SH34 BILLION DEBT

UoN, KU bank accounts frozen over unremitted taxes

Taxman attaches accounts for the universities in a bid to recover billions owed

In Summary

•The Star has established accounts belonging to UoN were frozen with about Sh450 million.

•All accounts for Kenyatta University were attacked with reports millions of shilling were in the accounts at the time.

The University of Nairobi vice chancellor Stephen Kiama.
SUCCESSFUL: The University of Nairobi vice chancellor Stephen Kiama.
Image: COURTESY

The Kenya Revenue Authority has frozen bank accounts of the country's two leading universities in what now threatens to cripple higher education in Kenya.

The taxman has attached accounts belonging to the University of Nairobi and Kenyatta University in a bid to recover billions owed by the institutions in unremitted taxes.

The two are yet to remit statutory deductions—Pay-As-You-Earn—running into billions of shillings. The debt has accumulated for years.

The Star has established that KRA has attached UoN bank accounts containing approximately Sh450 million, putting the university's education programmes in jeopardy.

It was not immediately clear how university staff would be paid, heightening fears of industrial action.

All bank accounts for Kenyatta University were also frozen.

"What is happening is sad. It's like government fighting government," a source familiar with the matter disclosed.

On Sunday, UoN vice chancellor Prof Stephen Kiama and his KU counterpart Prof Paul Wainaina admitted the institutions owe the taxman a lot of money but denied their accounts have been frozen.

“UoN accounts are not frozen. We have made arrangements with KRA on how to deal with PAYE moving forward,” Prof Kiama said.

“The University of Nairobi is not affected because we had a good discussion with KRA officials some time and the university committed to do whatever it takes to continue to pay,” he added.

The vice chancellor however admitted that the university owes KRA Sh7 billion and disclosed the institution is in a in a financial crisis.

“Obviously with the challenges that we have of finance, all universities face a lot of challenges, including UoN,” he said.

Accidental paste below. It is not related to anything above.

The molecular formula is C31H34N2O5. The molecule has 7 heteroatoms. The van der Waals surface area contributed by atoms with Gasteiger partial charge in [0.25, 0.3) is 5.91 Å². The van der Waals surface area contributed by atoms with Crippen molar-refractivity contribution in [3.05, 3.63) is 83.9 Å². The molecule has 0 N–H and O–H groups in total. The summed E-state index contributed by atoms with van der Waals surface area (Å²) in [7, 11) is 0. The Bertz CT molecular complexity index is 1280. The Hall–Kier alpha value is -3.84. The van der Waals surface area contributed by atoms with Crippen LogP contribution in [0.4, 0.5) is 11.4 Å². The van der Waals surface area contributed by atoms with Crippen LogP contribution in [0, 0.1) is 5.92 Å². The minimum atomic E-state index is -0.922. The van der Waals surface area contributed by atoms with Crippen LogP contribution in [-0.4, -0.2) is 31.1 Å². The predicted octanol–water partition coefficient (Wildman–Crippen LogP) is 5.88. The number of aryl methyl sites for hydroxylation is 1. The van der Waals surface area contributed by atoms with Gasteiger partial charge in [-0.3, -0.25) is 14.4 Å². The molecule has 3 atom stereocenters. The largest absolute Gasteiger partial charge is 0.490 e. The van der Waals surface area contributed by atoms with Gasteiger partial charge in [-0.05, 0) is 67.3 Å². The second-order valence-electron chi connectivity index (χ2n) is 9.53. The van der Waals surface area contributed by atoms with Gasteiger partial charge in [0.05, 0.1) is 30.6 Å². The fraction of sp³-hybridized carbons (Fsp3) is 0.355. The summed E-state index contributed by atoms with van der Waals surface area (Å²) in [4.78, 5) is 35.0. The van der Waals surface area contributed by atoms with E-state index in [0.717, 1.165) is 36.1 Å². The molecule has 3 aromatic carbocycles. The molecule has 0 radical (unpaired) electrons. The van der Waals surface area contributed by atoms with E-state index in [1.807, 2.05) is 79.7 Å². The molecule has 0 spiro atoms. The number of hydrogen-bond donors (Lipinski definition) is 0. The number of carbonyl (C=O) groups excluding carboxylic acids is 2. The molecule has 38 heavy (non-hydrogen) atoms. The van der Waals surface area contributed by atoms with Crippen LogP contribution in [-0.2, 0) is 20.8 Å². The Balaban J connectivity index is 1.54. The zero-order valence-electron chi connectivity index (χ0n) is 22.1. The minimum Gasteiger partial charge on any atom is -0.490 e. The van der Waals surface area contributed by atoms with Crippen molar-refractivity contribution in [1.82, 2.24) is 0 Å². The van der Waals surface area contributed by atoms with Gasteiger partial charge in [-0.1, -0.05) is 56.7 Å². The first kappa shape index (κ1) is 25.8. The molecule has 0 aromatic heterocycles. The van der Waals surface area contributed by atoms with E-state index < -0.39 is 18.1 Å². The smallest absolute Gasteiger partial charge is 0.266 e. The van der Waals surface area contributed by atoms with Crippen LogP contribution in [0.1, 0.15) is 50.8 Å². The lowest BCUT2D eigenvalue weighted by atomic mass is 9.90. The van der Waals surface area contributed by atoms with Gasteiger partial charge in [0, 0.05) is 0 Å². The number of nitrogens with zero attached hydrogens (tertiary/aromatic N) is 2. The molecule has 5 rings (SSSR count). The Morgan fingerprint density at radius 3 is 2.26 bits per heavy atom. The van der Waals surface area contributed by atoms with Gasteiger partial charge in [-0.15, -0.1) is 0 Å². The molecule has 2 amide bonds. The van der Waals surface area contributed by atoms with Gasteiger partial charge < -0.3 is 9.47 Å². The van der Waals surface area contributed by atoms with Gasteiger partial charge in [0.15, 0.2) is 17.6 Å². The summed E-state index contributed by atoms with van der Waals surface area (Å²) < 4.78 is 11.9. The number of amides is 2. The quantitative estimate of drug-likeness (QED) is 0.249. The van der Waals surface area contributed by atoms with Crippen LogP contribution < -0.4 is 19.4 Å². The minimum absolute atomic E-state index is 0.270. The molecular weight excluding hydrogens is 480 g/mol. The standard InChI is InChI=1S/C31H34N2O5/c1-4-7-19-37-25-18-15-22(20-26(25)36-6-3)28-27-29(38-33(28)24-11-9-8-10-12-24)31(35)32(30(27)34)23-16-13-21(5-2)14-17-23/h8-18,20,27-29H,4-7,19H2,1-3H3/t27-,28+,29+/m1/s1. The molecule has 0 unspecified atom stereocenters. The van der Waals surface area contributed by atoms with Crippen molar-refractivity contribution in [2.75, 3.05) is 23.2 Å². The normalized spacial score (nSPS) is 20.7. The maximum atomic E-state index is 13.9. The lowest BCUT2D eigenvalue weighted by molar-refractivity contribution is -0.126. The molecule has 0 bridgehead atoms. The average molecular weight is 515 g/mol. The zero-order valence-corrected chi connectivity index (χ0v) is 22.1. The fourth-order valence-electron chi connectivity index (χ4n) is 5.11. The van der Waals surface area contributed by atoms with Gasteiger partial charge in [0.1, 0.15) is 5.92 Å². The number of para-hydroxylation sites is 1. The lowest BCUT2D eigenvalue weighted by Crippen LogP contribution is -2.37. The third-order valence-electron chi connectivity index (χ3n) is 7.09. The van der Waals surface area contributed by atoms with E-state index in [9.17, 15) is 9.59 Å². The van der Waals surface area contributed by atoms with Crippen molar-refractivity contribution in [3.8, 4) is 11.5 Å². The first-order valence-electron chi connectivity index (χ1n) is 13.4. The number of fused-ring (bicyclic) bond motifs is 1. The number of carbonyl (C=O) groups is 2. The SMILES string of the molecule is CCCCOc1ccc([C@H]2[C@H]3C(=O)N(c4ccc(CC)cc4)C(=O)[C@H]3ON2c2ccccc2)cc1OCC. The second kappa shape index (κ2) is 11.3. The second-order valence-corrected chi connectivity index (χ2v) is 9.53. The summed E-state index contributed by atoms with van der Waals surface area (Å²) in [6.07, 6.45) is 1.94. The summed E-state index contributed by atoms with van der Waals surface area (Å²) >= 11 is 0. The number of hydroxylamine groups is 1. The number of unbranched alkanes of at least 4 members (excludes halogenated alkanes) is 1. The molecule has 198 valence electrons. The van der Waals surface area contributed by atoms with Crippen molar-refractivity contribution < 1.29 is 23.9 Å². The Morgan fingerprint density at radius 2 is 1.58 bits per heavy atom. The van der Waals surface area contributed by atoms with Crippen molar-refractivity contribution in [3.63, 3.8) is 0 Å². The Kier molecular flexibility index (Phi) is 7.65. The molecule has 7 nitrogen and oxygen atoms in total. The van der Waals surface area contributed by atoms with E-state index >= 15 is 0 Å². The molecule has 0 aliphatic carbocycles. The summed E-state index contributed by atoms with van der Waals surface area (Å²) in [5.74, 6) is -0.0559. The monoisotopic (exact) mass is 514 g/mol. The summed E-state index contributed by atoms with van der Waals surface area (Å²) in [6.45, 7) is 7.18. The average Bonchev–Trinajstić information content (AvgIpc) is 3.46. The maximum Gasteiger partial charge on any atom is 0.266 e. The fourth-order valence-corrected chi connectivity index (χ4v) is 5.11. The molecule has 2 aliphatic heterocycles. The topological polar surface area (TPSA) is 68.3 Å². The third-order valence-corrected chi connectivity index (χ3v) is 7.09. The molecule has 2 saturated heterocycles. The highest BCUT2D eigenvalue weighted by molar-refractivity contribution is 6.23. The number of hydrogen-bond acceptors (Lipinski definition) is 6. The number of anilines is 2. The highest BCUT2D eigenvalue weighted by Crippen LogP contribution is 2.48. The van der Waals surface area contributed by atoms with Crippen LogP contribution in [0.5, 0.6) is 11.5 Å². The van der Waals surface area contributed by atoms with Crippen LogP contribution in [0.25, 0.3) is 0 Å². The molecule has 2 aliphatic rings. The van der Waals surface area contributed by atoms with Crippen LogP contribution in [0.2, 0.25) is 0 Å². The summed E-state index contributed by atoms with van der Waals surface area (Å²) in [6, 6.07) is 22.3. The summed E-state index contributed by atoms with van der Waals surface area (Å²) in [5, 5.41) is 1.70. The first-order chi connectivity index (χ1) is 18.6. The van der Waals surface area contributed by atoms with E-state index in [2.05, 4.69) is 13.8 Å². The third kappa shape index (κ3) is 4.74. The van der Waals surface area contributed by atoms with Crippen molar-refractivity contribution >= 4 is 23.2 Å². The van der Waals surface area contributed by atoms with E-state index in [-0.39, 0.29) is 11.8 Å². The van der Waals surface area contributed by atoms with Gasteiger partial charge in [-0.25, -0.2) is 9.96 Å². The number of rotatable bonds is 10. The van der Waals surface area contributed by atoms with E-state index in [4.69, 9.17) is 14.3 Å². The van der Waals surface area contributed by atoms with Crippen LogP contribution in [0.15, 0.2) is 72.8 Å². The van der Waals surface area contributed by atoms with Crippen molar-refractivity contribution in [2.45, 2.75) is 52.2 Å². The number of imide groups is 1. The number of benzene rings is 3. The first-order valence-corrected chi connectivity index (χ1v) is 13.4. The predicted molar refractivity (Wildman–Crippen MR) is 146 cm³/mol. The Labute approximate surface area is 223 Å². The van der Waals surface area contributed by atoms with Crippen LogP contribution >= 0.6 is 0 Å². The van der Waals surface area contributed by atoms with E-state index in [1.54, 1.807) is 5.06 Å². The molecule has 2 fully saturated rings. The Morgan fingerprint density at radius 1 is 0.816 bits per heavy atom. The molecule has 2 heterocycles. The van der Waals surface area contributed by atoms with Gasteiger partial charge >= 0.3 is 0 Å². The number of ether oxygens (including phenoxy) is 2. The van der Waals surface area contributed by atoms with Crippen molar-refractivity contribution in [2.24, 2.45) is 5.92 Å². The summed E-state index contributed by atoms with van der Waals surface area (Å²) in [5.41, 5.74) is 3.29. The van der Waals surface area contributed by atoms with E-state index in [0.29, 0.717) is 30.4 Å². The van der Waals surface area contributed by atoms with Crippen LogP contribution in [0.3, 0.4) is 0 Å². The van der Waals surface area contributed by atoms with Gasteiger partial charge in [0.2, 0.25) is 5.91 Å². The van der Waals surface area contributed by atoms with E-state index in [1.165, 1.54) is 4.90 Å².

“The problems that have been there is that we have unions that go and discuss bargaining agreements to increase salaries, but those salaries are not financed by the Exchequer,” he added.

On his part, Prof Wainaina downplayed the closure of the accounts even as he denied KU’s have been attacked.

“Normally what happens, is sometimes KRA kind of closes some accounts for the university and they negotiate. So, it is not a big deal,” he said.

Yesterday, Universities Academic Staff Union secretary general Constantine Wasonga declined to comment to inquiries by the Star on how the staff of the two institutions have been affected by the closure of the accounts.

The situation, sources said, was worsened by the National Treasury’s decision to slash universities' Sh1.8 billion development budget for the current financial year.

The budget cut has threatened to stall ongoing infrastructure projects and exposed the institutions to legal suits by contractors whose contract terms may not be met.

The budget cut was implemented despite President Uhuru Kenyatta's order that projects that are over 85 per cent done be completed in six months.

The financial crisis in universities was first exposed in 2019 by the Auditor General.

The report showed UoN, KU and Multimedia universities were technically insolvent, operating on bank overdrafts and failing to remit billions in employees' statutory deductions including loans.

During the 2017-18 financial year, UON, Kenyatta University and Multimedia University alone reported negative working capital of Sh5.5 billion.

Kenyatta University reported the highest debt at Sh3.4 billion, followed by UoN at Sh1.4 billion and Multimedia at Sh700 million as at June 2018.

Vice-chancellors have proposed increase in university fees. They say the current tuition fee of Sh16,000 cannot cover the training costs.

The fees increase is also meant to plug revenue holes created by the de facto abolition of the privately sponsored students programme in 2015.

However, the fee increment bid has faced resistance from many stakeholders among them students.

Former Education Chief Administrative Secretary Zack Kinuthia is among those who opposed the policy.

In February this year, Zack was moved to the Ministry of Sports.

-Edited by SKanyara